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It was a very rough Sunday morning for White House Chief of Staff Reince Priebus. The Wisconsinite was on television duty to defend President Trump’s attacks on the media and boast about the administration’s productivity over the last four weeks. He predictably walked into a firing squad, with members of the establishment press pointing their metaphorical barrels squarely at his head.

Priebus’s interview with CBS’s John Dickerson grew testy. His encounter with NBC’s Chuck Todd was a little tamer but still dominated by the subject of Trump’s threatening tone towards the news media. But his segment with Fox News’s Chris Wallace was an unmitigated bloodbath, revealing everything that’s wrong with the administration: that is, the White House is totally detached from reality and doesn’t seem to recognize that insulting the same journalists assigned to report on your comings and goings isn’t a good way to get better coverage.


It isn’t just Priebus, of course. To Trump’s chief strategist Steven Bannon, it would be far better if journalists shut their mouths for a second and came to the realization that they are bunch of gossipy children who ought to learn how to report the facts (this from the former chairman of Breitbart). The same sentiment is ingrained in the psyche of Stephen Miller, the 31-year-old senior policy adviser whose ego and self-confidence have clearly swollen his head.

RELATED: Being a conservative means a lot more than just hating the media

Meanwhile, the term “fake news” rolls off President Trump’s tongue as frequently as “bigly” or “disaster.” To the Trump White House, any story that is critical of how the administration is being managed is just a bunch of unsupported nonsense coming from unmanned sources who have axes to grind. Put another way, it’s all unsubstantiated reports from “the Washington daily gossip rags,” which apparently include every newspaper and outlet on the planet other than Breitbart.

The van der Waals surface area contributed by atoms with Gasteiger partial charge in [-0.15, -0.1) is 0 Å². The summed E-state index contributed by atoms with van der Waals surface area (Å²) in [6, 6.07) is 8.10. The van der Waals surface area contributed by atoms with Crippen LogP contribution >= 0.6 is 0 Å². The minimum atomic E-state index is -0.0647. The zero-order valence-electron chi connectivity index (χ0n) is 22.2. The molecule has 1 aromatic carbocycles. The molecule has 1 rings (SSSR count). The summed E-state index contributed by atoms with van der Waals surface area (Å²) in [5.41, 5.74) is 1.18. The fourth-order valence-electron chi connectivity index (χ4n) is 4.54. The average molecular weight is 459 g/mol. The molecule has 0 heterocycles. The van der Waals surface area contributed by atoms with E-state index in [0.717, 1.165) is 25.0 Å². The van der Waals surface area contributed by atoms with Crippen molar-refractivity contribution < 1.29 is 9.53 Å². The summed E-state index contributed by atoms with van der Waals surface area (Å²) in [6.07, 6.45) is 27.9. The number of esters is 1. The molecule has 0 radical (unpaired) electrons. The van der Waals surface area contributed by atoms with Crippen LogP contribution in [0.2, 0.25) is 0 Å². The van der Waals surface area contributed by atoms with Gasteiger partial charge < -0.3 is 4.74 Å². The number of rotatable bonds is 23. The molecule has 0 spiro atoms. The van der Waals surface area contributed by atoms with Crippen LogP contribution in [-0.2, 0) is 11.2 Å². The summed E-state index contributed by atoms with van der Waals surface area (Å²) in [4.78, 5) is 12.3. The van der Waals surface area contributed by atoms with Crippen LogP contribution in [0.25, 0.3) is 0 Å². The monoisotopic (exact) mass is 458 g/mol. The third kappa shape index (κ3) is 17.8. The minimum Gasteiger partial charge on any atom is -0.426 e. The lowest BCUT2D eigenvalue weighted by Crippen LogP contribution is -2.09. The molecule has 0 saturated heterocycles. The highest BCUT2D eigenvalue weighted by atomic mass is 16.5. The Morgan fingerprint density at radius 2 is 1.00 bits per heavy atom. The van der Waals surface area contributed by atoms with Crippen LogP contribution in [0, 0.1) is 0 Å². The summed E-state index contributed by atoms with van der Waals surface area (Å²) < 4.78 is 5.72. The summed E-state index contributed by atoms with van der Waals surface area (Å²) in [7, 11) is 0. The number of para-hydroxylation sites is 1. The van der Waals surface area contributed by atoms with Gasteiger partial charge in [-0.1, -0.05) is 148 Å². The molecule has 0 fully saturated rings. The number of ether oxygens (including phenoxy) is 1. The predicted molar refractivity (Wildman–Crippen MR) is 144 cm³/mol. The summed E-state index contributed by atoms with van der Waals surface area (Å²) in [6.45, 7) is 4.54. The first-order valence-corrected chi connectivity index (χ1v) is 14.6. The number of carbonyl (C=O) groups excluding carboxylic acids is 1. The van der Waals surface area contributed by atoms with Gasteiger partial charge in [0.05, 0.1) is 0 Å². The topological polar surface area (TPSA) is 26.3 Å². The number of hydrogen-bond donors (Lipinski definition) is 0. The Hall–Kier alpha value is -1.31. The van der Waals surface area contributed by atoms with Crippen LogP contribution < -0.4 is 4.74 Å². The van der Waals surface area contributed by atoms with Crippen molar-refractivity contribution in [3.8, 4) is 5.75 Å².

If Priebus and company had their way, we would all give the White House the benefit of the doubt on everything. Instead of being skeptical about our government the way the Founders intended, journalists would be mindless drones running on autopilot, believing all the White House spin and putting their full faith and confidence in the administration, no questions asked. The ‘fourth estate’ would transform into state television parroting the White House line; during press conferences, only softball questions would be allowed. The media, in other words, would be completely neutered, a force multiplier that echoes whatever message the Trump administration is trying to put out.

That sounds like Russia, doesn’t it?

RELATED: A surprising new poll reveals that a majority of Americans want Democrats to work with President Trump

Fortunately, the press in America is uncensored, free to report on what they would like to report on, allowed to poke and prod government officials and go around them if they aren’t telling the truth. A free press keeps everybody, particularly those with immense power and authority, honest. Were it not for the press, Richard Nixon would very likely have escaped Watergate, the Iran-Contra Affair would have been swept under the rug, and Edward Snowden would have had to rely on the National Security Agency to police itself.

So here’s a message for President Trump and anybody else in the administration who spends more time lecturing the media on how to do their jobs than improving our health care system, pushing for an infrastructure package or improving our relationships with foreign governments: maybe it’s time to take a good look at your boss’s approval ratings and ask why they are so low in relation to every other president in the modern era.

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